KIGALI, RWANDA, June 27 – President Mwai Kibaki has supported ongoing negotiations among the East African Community Member States to set up a protocol to facilitate free movement of people, goods and services in the region.,
President Kibaki made the remarks on Thursday while addressing the 9th Ordinary Summit of the East African Community Heads of State in Kigali, Rwanda.
"Indeed, I am happy to note that negotiations on the Common Market Protocol have started. When concluded, this protocol will facilitate free movement of persons, labour, services and capital, while also addressing the rights of establishment and residence," said President Kibaki.
The Head of State noted that the Summit came at a time when the EAC integration process had gathered momentum particularly after the establishment of the Customs Union and the enlargement of the regional economic bloc upon the admission of Rwanda and Burundi into the Community.
President Kibaki observed that the current size and potential of the regional economic bloc had tremendously improved the attractiveness of the EAC region for business and investment.
"Moreover, the admission of Rwanda and Burundi to the Community has further enlarged our regional economic bloc, creating a market of about 120 million people and a combined Gross Domestic Product of nearly 47 billion US Dollars," remarked President Kibaki.
He commended the institutional expansion of the Community following the establishment of the Kiswahili Commission, the Science and Technology Commission, the Health Research Commission and the East African Civil Aviation Safety and Oversight Agency.
Thanking the Council of Ministers and the East African Community Secretariat for the remarkable progress, President Kibaki, however, cautioned that the key challenges lay ahead and urged them to rededicate their efforts for the success of the integration.
With regard to East African Federation, the President said that the National Consultative Process revealed that the majority of East African citizens support the formation of the East African Political Federation.
President Kibaki observed, "Our responsibility and obligation to the people of East Africa is to put in place modalities to facilitate realization of their cherished aspirations of living together as one people in unity, peace and prosperity. The establishment of an East African Political Federation will, therefore, be key to the realization of our hopes of uniting our people."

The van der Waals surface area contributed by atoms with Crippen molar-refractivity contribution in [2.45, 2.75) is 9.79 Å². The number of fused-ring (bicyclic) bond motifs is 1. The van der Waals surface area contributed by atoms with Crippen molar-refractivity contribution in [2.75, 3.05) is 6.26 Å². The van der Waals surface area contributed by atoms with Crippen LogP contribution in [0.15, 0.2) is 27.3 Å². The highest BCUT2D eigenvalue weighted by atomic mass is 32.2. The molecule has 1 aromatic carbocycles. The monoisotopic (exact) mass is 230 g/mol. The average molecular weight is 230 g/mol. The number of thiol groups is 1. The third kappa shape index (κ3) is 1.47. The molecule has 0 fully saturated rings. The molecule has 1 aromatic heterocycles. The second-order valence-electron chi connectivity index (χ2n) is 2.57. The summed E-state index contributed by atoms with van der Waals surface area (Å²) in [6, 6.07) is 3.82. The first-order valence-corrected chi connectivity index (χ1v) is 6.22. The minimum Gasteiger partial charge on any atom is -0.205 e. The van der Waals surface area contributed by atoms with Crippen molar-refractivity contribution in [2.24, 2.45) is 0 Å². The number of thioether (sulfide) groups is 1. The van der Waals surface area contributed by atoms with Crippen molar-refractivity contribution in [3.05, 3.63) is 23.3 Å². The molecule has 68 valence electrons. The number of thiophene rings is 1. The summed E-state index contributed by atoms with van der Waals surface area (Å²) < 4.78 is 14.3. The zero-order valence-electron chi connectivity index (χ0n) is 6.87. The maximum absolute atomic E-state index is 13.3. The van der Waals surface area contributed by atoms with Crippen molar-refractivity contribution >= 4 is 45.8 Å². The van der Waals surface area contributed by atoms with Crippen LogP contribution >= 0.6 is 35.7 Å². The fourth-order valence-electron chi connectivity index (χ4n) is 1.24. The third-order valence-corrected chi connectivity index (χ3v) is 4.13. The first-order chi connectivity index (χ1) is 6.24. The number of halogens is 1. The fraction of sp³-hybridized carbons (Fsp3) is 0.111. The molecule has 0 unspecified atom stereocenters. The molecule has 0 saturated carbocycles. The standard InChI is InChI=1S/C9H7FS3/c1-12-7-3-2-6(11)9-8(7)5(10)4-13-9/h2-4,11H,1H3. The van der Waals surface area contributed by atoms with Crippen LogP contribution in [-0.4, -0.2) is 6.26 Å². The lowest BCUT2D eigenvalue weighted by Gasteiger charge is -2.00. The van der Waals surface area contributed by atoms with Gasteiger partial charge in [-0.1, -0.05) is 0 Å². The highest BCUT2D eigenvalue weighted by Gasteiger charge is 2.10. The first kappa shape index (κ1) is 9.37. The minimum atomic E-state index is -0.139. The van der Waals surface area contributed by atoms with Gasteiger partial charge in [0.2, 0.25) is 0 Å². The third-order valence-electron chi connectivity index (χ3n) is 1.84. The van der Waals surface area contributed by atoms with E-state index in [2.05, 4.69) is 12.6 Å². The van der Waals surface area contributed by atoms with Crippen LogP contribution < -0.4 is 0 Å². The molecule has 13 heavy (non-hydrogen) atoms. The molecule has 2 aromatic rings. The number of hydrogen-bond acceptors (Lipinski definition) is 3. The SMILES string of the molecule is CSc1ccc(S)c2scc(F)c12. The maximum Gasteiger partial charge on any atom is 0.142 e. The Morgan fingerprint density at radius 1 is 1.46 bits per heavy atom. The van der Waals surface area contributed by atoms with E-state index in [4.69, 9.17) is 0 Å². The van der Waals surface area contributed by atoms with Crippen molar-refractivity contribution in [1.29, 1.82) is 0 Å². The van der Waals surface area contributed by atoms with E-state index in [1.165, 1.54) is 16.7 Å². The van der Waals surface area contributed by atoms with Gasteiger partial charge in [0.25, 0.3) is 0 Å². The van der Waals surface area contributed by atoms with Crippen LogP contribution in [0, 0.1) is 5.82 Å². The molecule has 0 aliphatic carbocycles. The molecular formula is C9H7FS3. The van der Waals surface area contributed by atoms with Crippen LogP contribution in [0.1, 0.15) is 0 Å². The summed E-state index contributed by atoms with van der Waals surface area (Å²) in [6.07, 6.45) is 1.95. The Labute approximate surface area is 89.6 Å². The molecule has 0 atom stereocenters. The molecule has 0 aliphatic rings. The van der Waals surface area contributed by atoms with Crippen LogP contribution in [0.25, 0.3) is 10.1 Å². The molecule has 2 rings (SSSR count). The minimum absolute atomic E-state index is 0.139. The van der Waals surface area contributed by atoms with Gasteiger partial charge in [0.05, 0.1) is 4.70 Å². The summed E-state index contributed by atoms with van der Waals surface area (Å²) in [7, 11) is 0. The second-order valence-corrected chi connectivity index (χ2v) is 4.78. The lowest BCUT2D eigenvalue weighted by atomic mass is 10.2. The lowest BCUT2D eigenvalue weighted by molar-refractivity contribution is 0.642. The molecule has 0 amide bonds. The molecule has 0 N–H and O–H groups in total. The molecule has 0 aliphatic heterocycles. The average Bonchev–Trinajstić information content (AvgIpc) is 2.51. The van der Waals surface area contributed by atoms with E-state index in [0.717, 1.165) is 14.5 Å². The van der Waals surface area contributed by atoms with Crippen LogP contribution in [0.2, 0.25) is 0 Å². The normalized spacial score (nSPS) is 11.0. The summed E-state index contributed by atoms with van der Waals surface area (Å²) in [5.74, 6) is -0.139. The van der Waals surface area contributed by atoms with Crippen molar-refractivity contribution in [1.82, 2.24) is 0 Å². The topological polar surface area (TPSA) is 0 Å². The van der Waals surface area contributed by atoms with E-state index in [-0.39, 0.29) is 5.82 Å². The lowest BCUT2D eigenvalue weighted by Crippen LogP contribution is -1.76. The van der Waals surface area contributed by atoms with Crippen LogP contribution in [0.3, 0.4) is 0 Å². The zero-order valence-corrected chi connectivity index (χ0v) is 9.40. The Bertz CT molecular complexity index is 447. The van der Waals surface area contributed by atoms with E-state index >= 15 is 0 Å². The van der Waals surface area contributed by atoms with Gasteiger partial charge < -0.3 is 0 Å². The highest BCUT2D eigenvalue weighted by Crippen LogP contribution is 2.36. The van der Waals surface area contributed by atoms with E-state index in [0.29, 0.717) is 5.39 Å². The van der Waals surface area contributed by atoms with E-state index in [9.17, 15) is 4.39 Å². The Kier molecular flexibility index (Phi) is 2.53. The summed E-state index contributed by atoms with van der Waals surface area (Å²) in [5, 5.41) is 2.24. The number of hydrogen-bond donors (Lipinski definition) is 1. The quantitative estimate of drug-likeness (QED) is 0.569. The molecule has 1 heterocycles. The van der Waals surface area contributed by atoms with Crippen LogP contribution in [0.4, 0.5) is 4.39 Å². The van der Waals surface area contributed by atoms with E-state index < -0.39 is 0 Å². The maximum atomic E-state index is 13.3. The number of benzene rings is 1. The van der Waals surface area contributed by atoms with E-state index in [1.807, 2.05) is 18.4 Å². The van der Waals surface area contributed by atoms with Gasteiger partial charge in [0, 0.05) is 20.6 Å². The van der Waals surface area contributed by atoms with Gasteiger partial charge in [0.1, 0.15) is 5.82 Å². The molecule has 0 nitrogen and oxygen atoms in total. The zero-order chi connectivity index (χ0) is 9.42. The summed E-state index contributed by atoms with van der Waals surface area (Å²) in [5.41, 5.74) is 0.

The Head of State further advocated for broadened participation of the citizens of the partner states in order to achieve a people-driven and people centred integration process.
He said, "In a people-driven and people centred integration process such as the East African Community, the people should not only be informed, but they should also be actively involved in the process of integration. This will help to broaden the thinking of our people and cultivate patriotism towards the Community."
The Head of State also called for extensive awareness campaigns to create enlightenment of core issues and ensure that the East African people identify with and have a sense of ownership of the community.
"Accordingly, there is need to aggressively enlighten the people of East Africa on the benefits that will accrue from integration," said the Head of State.
During the occasion, President Kibaki said that Kenya had overcome the post election challenges that the country faced at the beginning of this year and reiterated his commitment and that of the grand coalition partners in instituting reforms intended to anchor national cohesion and stability of the country eternally.
He at the same time regretted that the crisis had adversely affected EAC member states but noted with satisfaction that Kenya had emerged a stronger democracy with the formation of the Grand Coalition Government and thanked the partner states for their intervention and support during the difficult period.
President Kibaki further re-affirmed Kenya’s commitment to the East African integration process and his deep conviction that the Community would act as the vehicle to facilitate rapid economic development for the region and its people.
Speaking during the same occasion, outgoing EAC chairman, President Yoweri Kaguta Museveni of Uganda told the participants that his country’s trade with partner states had increased tremendously due to deepened commitment to the integration process.
He challenged the partner states to desist from fear of trading with each other adding that each EAC member had comparative advantage in respective sectors of the economy which formed the basis of mutual complementarity in trade.
Incoming EAC Chairman and President of Rwanda, Paul Kagame, promised to serve the people of East Africa with dedication to attain the level of expectation of the Community.
President Kagame appealed for the continued support of the other Heads of State to achieve the vision of a prosperous, united and fully integrated region and improve the living standards of the EAC nationals.
President Jakaya Kikwete of Tanzania termed the Summit a historical event because it was the first to be held outside the capitals of the original three partner states and that finally the vision of EAC founding fathers had been realized by admitting Rwanda and Burundi.
President Pierre Nkurunziza of Burundi said that as a mark of commitment to the integration process his Government was in the process of conducting a national assessment of the level of awareness among the citizens of Burundi about the East African Community.